Chris Coleman insists he is no 'vulture' after clinching Sunderland job

Manager, who did excellent job at Wales, he is not guided by opportunism when looking for a job as hates to see fellow coaches struggle

epa06336975 (FILE) - Wales manager Chris Coleman (R) reacts during the International Friendly soccer match between Wales and Panama in Cardiff, Wales, Britain, 14 November 2017 (reissued 18 November 2017). Chris Coleman resigned as Wales manager to take over at English Championship soccer club AFC Sunderland, British media reports claimed on 18 November 2017.  EPA/DIMITRIS LEGAKIS
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Chris Coleman has insisted he was never going to hover like a vulture in the hope of landing a Premier League job.

The 47-year-old former Wales manager accepted the task of restoring Sunderland's fortunes at the weekend after failing to agree a contract extension with the Football Association of Wales.

Having enhanced his reputation by guiding Wales to the Euro 2016 semi-finals, he could have been forgiven for biding his time for a less taxing position to come along, but Coleman was not going to wait for one of his colleagues to get dismissed.

"My industry is a cut-throat industry. Not all great people work in my industry," he said.

"I've seen it before where managers are struggling, managers out of work in directors' boxes smooching around directors because they're looking for that job with the guy in the dug-out going through absolute hell.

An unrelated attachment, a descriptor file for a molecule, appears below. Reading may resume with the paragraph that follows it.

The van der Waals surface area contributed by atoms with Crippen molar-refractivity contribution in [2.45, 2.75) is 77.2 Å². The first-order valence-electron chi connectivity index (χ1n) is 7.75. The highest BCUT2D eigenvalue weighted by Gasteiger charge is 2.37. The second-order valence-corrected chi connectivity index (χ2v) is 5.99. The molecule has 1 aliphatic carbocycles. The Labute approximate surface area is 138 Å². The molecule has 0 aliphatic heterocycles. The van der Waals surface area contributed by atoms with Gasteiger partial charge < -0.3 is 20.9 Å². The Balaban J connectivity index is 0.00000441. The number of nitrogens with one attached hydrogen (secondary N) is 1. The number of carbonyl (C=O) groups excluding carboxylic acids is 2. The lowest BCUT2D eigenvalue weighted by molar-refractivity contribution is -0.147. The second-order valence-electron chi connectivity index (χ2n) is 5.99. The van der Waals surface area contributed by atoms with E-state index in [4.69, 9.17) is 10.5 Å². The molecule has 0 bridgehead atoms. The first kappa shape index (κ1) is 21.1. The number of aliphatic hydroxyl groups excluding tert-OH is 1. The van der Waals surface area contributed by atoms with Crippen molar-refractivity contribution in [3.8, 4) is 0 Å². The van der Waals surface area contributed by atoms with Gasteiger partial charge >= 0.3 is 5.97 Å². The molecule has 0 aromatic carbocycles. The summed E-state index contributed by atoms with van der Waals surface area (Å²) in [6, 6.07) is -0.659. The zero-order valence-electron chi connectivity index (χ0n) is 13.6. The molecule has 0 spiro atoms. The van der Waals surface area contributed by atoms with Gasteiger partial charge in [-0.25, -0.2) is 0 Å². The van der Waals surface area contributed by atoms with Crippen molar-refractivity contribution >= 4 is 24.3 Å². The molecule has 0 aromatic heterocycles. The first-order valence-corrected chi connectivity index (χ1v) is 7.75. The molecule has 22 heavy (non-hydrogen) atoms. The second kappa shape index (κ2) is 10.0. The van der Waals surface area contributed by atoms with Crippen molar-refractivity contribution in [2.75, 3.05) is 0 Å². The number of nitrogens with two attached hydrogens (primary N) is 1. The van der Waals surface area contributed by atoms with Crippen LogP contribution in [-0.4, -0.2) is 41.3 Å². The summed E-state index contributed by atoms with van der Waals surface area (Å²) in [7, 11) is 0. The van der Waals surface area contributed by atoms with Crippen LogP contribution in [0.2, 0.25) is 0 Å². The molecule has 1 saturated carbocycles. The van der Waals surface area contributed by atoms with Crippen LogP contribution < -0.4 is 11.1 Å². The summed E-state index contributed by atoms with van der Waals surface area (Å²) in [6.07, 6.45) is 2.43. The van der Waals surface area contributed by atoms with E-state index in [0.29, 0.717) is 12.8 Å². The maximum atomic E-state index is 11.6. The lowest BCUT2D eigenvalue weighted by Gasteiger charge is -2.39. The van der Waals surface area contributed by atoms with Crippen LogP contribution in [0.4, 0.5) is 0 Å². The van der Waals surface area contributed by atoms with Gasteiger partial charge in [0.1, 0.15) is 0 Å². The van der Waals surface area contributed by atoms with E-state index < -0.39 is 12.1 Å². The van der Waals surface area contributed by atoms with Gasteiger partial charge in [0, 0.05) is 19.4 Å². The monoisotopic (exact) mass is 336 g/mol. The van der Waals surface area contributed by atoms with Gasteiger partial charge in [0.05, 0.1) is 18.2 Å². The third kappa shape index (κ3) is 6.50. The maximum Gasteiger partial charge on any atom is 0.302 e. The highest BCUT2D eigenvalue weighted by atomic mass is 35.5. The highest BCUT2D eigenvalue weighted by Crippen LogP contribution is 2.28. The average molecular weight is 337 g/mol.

"Not one person can point a finger at me and say, 'He's a vulture'. I don't like to see other managers struggling."

Coleman knows he has taken on a major challenge at the Stadium of Light - the Black Cats head for Aston Villa on Tuesday evening rooted to the foot of the Championship table and without a home league win in a record 20 attempts.

"I'm not put off by what's in front of me, what's coming, tough, hard times," he said. "I know what's coming, but I've been through it before. I've come through that and I'm confident I'll come through this.

"I just want to get on with it."

Where an immediate promotion back to the Premier League was Sunderland's aim as the season got under way, their ambition has had to be tempered 17 games in.


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Asked what would represent a realistic target, Coleman, who is moving his family to Wearside, said: "Safety from where we are. That's the aim. The sooner we get away from where we are, we can set a new target.

"To be bottom of the league after 17 games and start setting unrealistic goals, I don't like doing that. What we've got to do is get away from where we are, otherwise we will be in a relegation battle.

"We've got a lot of games, a lot of points to play for. We've got a lot to get right."